What are lithium batteries?

They’re the little bundles of power that keep our world connected. Rechargeable lithium ion batteries keep our laptops and mobile phones running. Non rechargeable metal lithium batteries power our watches and remote car keys.

Why are they dangerous goods?

In a word? Fire.

Increasingly powerful, lithium batteries are designed to keep devices running for hours or days at a time. To achieve this, they contain high levels of electric energy. If packed incorrectly or damaged in transit, lithium batteries can short-circuit, causing them to overheat and catch fire.


Poor quality and counterfeit batteries are most at risk because they haven’t been through the
rigorous testing required.


Definitions of lithium batteries

The term “lithium battery” or “lithium cell” refers to a family of batteries with different chemistries, comprising many types of cathodes and electrolytes. They are separated into:
(I) Lithium ion batteries (Included lithium polymer batteries)
Rechargeable batteries commonly used in consumer electronics such as: Laptops, Mobile phones, MP3 players, Portable DVD players, GPS/navigation systems, Cameras, Camcorders, Scuba-diving lamps, Power tools, etc.

(II) Lithium metal batteries (Including lithium alloy batteries)
Non-rechargeable/disposable batteries that have lithium metal or lithium compounds as an anode and generally used in small, portable electronic devices, such as: Watches, Thermometers, Remote car locks, Back-up batteries in computers and communication equipment, etc.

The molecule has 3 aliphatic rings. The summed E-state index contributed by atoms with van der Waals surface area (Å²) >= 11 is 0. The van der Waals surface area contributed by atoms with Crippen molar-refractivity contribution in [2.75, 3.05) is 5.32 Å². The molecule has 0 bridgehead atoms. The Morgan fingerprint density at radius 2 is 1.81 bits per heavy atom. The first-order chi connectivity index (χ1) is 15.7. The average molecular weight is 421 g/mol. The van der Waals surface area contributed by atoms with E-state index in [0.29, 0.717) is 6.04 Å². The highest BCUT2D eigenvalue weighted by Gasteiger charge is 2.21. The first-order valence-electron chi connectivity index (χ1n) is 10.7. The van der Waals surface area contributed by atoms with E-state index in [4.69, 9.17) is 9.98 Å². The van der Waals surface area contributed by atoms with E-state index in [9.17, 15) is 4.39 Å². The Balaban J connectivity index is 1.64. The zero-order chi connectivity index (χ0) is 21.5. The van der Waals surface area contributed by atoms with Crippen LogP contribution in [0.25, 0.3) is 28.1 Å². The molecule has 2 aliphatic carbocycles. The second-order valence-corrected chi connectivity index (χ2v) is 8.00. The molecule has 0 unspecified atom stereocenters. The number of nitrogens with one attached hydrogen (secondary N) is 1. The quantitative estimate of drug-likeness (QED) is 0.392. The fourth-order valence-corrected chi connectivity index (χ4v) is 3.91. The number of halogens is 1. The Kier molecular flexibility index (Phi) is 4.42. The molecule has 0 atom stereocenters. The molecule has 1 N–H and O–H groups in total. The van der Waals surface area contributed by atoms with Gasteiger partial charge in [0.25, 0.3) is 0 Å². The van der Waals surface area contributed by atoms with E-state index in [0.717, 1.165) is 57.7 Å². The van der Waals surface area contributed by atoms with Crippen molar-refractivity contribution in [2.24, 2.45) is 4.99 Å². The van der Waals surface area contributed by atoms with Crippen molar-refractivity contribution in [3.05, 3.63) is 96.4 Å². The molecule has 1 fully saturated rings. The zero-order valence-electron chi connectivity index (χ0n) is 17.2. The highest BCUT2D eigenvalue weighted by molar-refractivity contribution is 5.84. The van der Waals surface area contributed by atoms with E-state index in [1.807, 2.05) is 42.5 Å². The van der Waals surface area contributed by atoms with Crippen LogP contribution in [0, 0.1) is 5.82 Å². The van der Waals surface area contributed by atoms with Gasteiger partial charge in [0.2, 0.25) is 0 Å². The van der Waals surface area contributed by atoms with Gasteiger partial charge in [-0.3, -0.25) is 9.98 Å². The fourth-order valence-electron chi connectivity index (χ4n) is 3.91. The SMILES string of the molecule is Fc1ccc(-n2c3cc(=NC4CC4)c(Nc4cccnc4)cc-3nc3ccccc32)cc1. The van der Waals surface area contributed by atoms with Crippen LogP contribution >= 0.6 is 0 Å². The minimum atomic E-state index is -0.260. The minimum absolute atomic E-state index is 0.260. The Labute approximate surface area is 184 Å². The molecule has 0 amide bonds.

All shipments containing Lithium Batteries are subject to dangerous goods regulations for air, road and sea transport. All lithium batteries are Class 9, Miscellaneous Dangerous Goods.

Lithium Ion Batteries are classified as follows, click here.

Lithium Metal Batteries are classified as follows, click here.

Where are they found?

The top 10 most popular shipments containing lithium batteries are:

1. Laptops and tablets

2. iPhones and iPads

3. Mobile phones

4. Measuring equiment

5. Medical devices

6. Hoverboards

7. Electric bicycles

8. Power tools

9. Automated External

10. Drones

Where can I find more details?

You can download our comprehensive PDF guide to shipping lithium batteries. Alternatively, you can just get in touch with us. 

Significant changes have been made to the global regulations for the transportation of lithium batteries by air. Click here for 2017 lithium battery guidance document.  

Whose responsibility is all this?

It’s the shipper’s responsibility to ensure dangerous goods are correctly declared, packed and labelled with the right documentation for the countries of origin, transit and destination.


What we can do is make it as easy as possible for you to follow these rules. With a bit of teamwork, we’ll get your dangerous goods shipped in no time.

Any questions?

If you have any doubts about whether your shipment is classified as dangerous goods or not, just get in touch with our experts using the button below. They’re on hand to answer all your dangerous goods questions – and will walk you through the shipping process.